GM Scenario No.9: The Interview


Jerry Jones by Suzismini.

Jerry Jones by Suzismini.

You’ve just had an interview for your first GM position, but you’re ambivalent about the club’s organizational leadership. Will you take the job if offered?  

What is 2014’s Writer’s Project?

This year’s RSPWP is a different take on team building. I will have 15-20 written scenarios based on true NFL stories provided to me from current and former NFL employees (scouts, players, and consultants). In each scenario, the participating writer is the general manager of an NFL team has a decision to make. Each scenario will have at least two different writers. I will post the writers’ responses and the actual outcome of the case study (if applicable).

Find out more about RSPWP3 and see other GM Scenarios.

GM Scenario No.9: The Interview

You’re the assistant general manager with a successful organization. Your boss is revered as a talent scout and negotiator. He has groomed you since you caught his attention as an area scout.

Your boss is still at the peak of his powers so there’s no shot you’ll succeed him anytime soon. However, he believes you’re ready to take the helm of a front office.  Having a heavyweight like your current boss in your corner is a great door opener.

And when a job opened outside your conference you got an interview. The team has a storied history, but has fallen on hard times. The fan base is loyal, but the roster and coaching staff is a turnstile of young talent that has cycled in and out.

The reason most suspect is the owner. He’s an elder statesman in the league with a great football mind, but he’s a control freak.

He likes to give coaches and staff first-time opportunities and it appears his motivation behind his hiring tendency is that it’s easier to maintain control over all facets of the organization with new people.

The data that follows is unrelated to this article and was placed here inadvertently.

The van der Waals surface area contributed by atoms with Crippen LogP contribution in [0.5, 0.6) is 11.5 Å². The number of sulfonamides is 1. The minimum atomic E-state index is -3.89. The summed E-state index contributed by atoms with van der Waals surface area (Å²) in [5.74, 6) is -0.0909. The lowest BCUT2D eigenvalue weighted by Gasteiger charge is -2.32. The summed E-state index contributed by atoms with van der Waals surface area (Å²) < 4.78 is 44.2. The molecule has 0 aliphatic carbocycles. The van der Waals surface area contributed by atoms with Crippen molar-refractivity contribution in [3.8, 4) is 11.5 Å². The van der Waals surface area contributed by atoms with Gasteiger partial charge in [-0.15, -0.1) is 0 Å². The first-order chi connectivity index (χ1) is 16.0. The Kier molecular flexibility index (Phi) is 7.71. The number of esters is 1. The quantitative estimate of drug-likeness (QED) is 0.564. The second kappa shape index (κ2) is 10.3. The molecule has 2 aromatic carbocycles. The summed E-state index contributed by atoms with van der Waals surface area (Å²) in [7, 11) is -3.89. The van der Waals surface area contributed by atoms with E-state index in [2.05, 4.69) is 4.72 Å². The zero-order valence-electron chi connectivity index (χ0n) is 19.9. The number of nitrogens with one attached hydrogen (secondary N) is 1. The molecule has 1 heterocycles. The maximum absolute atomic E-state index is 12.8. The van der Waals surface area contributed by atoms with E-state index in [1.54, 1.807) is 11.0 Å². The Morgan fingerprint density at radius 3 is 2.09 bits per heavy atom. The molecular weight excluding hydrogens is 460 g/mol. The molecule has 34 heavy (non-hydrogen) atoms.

The owner did make a rare hiring decision with his last GM, bringing in an experienced administrator with multiple teams. However, the individual in this role had a much better reputation in the media for his work than he did in the league.

Around NFL circles this GM practiced the “remora” behavior in his career; attaching himself to a winner and coasting wherever he went. Eventually, there were enough teams that got wise to the fact that he was a yes-man who talked a better game than he walked. The players on this team had such little contact with the former GM that they referred to the owner as the GM and they called the guy with the actual title a “ghost.”

Although known for your diplomacy in a world filled with ego-driven, combative personalities, you’re not a softie and you’ve never adopted remora behavior during your career. Of course, you began life in the NFL with a $25K salary and doing all of the work that no one wanted to do.

This job could pay somewhere between 3-6 times the amount you’re making as an assistant GM and likely closer to the higher end of that range. It’s difficult to turn own that kind of money.

But your interview with the owner left you ambivalent about a potential offer.  The owner spent a lot of time telling you about his football philosophy and on the surface it was all helpful information:

  • The mentality he expects from a team.
  • The offensive and defensive style he’s seeking.
  • The type of players the team needs to draft.

The problem with what you heard is that while your job title might be general manager in title, you get the sense from the way this owner talked that your role would still be an assistant manager. In fact, you wonder if you’d have as much decision-making input as this team’s GM as you do as an assistant for your current team.